Fall is in full swing in the Pacific Northwest. We’ve been having almost non-stop rain in Portland for the entire month of October. As we enter in to the month of November, Katie and I are still eating bounty from our garden and enjoying the fruits from the trees. I’m especially happy about the crop of fresh figs we have this year. Last year the tree was loaded with fruit, but none of it ever ripened. This year it’s falling on the ground, there is so much of it!
That being said, what does one do with so many fresh figs? Well, some of them get sent to work for our co-workers to enjoy. I made some fig bars one weekend, mostly to try the recipe and then ship off to our respective jobs. Everyone approved. During this week I cooked a bunch of figs down with some added honey and sugar. Not having a plan for this fig jam, I just let things evolve, as I do. This morning the fig jam had a purpose.
As most of you know, I love Ruth Reichl. I am still sad about the demise of Gourmet magazine. It was far superior to Bon Appétit, in my humble opinion. Thank goodness I held on to tons of my old Gourmets. One thing I am especially happy I saved is the Letter from the Editor page that I ripped from the December 2001 issue. It is safely wrapped in a protective plastic sleeve and inserted into my binder of often used recipes.
One usually does not find a recipe on the Editor page, but good ol’ Ruth shared this one from Marion Cunningham’s The Breakfast Book. It is a very straightforward, simple, delicious coffee cake. The addition of fig is my contribution to the recipe.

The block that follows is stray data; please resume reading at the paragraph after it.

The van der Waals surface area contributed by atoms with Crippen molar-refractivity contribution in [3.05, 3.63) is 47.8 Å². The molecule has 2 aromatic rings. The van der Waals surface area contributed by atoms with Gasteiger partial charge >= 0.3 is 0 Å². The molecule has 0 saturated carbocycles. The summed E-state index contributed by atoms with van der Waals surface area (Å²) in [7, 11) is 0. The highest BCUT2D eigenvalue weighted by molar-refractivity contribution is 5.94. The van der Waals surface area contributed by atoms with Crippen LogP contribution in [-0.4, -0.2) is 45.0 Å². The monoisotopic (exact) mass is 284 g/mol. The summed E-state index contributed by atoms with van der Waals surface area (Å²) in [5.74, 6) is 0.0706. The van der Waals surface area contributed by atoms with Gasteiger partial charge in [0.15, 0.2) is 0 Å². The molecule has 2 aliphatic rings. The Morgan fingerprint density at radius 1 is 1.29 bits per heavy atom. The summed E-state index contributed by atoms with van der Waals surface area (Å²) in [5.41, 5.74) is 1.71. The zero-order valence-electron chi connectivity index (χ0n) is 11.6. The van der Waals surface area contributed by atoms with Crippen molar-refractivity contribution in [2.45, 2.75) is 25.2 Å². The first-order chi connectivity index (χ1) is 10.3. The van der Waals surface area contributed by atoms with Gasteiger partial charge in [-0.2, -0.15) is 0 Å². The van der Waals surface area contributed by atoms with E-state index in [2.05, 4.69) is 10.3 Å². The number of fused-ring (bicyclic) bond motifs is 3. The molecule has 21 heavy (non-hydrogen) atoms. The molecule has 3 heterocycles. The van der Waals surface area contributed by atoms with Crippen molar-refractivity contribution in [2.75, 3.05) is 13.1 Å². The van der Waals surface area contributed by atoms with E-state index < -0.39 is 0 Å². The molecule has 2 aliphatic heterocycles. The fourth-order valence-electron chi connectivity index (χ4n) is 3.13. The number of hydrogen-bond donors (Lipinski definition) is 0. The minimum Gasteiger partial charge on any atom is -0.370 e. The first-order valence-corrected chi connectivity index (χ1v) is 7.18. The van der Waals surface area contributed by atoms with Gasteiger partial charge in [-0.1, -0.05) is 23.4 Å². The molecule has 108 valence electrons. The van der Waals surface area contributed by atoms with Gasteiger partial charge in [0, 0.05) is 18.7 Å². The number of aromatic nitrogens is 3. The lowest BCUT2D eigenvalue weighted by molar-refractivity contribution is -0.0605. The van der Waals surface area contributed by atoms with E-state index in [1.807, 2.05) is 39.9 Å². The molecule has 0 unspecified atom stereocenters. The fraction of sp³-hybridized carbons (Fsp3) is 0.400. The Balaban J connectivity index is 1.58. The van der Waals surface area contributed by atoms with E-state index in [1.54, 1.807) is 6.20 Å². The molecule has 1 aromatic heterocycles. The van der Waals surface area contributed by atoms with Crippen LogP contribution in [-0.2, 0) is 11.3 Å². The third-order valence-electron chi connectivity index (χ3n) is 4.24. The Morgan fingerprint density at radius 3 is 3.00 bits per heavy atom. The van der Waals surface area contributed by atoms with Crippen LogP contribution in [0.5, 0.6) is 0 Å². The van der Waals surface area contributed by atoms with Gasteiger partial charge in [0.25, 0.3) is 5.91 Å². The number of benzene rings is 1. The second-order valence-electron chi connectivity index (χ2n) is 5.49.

FIG COFFEE CAKE
2 STICKS UNSALTED BUTTER
1 CUP SUGAR
2 ½ CUPS ALL PURPOSE FLOUR
2 TEASPOONS BAKING POWDER
1 TEASPOON BAKING SODA
1 TEASPOON SALT
1 CUP SOUR CREAM
5 TEASPOONS VANILLA
Pre-heat oven to 350° Cream butter and sugar together in the bowl on a standing mixer. Add eggs, one at a time, until incorporated. In a separate bowl, stir together flour, baking powder, baking soda and salt. Add this to the butter mixture. Stir sour cream and vanilla together and add to the batter. Mix just until everything comes together to a smooth, thick batter.
Grease a non-stick 10 inch bundt pan. Spoon half of the batter into the pan, smoothing evenly. Make a sort of ditch in the center of the batter. Fill the ditch with fig jam. Spoon the remaining batter over the top and spread evenly. Bake for about 45 minutes until a skewer comes out clean. Cool on a wire rack for 15 minutes; remove cake from pan. You can serve this warm or at room temperature.